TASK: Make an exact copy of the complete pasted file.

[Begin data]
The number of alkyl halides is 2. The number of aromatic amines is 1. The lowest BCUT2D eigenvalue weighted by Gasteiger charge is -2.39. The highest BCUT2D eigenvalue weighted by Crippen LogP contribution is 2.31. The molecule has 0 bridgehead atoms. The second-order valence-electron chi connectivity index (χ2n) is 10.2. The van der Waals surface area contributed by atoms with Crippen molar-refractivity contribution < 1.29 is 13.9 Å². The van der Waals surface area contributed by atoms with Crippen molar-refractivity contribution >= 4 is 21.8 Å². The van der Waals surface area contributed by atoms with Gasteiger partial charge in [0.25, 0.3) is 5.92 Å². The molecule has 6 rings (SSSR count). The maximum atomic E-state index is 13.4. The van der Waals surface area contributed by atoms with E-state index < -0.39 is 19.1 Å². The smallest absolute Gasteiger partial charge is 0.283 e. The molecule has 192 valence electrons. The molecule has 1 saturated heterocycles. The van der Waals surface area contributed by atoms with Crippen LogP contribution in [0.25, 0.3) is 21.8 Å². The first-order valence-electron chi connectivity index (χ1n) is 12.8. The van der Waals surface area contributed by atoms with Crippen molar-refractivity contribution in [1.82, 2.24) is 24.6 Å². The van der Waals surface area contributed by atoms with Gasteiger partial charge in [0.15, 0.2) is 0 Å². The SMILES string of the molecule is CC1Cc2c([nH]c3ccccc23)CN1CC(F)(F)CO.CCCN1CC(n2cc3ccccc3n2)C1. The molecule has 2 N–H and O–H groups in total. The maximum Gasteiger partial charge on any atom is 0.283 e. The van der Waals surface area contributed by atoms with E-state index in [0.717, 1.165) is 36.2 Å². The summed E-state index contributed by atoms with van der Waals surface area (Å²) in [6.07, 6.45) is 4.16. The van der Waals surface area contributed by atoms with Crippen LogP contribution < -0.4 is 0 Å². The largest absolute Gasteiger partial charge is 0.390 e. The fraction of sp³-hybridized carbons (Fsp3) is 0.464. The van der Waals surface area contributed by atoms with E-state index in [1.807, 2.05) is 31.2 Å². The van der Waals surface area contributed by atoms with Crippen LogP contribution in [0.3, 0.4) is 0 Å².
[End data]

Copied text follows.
The number of alkyl halides is 2. The number of aromatic amines is 1. The lowest BCUT2D eigenvalue weighted by Gasteiger charge is -2.39. The highest BCUT2D eigenvalue weighted by Crippen LogP contribution is 2.31. The molecule has 0 bridgehead atoms. The second-order valence-electron chi connectivity index (χ2n) is 10.2. The van der Waals surface area contributed by atoms with Crippen molar-refractivity contribution < 1.29 is 13.9 Å². The van der Waals surface area contributed by atoms with Crippen molar-refractivity contribution >= 4 is 21.8 Å². The van der Waals surface area contributed by atoms with Gasteiger partial charge in [0.25, 0.3) is 5.92 Å². The molecule has 6 rings (SSSR count). The maximum atomic E-state index is 13.4. The van der Waals surface area contributed by atoms with E-state index < -0.39 is 19.1 Å². The smallest absolute Gasteiger partial charge is 0.283 e. The molecule has 192 valence electrons. The molecule has 1 saturated heterocycles. The van der Waals surface area contributed by atoms with Crippen LogP contribution in [0.25, 0.3) is 21.8 Å². The first-order valence-electron chi connectivity index (χ1n) is 12.8. The van der Waals surface area contributed by atoms with Crippen molar-refractivity contribution in [1.82, 2.24) is 24.6 Å². The van der Waals surface area contributed by atoms with Gasteiger partial charge in [0.15, 0.2) is 0 Å². The SMILES string of the molecule is CC1Cc2c([nH]c3ccccc23)CN1CC(F)(F)CO.CCCN1CC(n2cc3ccccc3n2)C1. The molecule has 2 N–H and O–H groups in total. The maximum Gasteiger partial charge on any atom is 0.283 e. The van der Waals surface area contributed by atoms with E-state index in [0.717, 1.165) is 36.2 Å². The summed E-state index contributed by atoms with van der Waals surface area (Å²) in [6.07, 6.45) is 4.16. The van der Waals surface area contributed by atoms with Crippen LogP contribution < -0.4 is 0 Å². The largest absolute Gasteiger partial charge is 0.390 e. The fraction of sp³-hybridized carbons (Fsp3) is 0.464. The van der Waals surface area contributed by atoms with E-state index in [1.807, 2.05) is 31.2 Å². The van der Waals surface area contributed by atoms with Crippen LogP contribution in [0.3, 0.4) is 0 Å².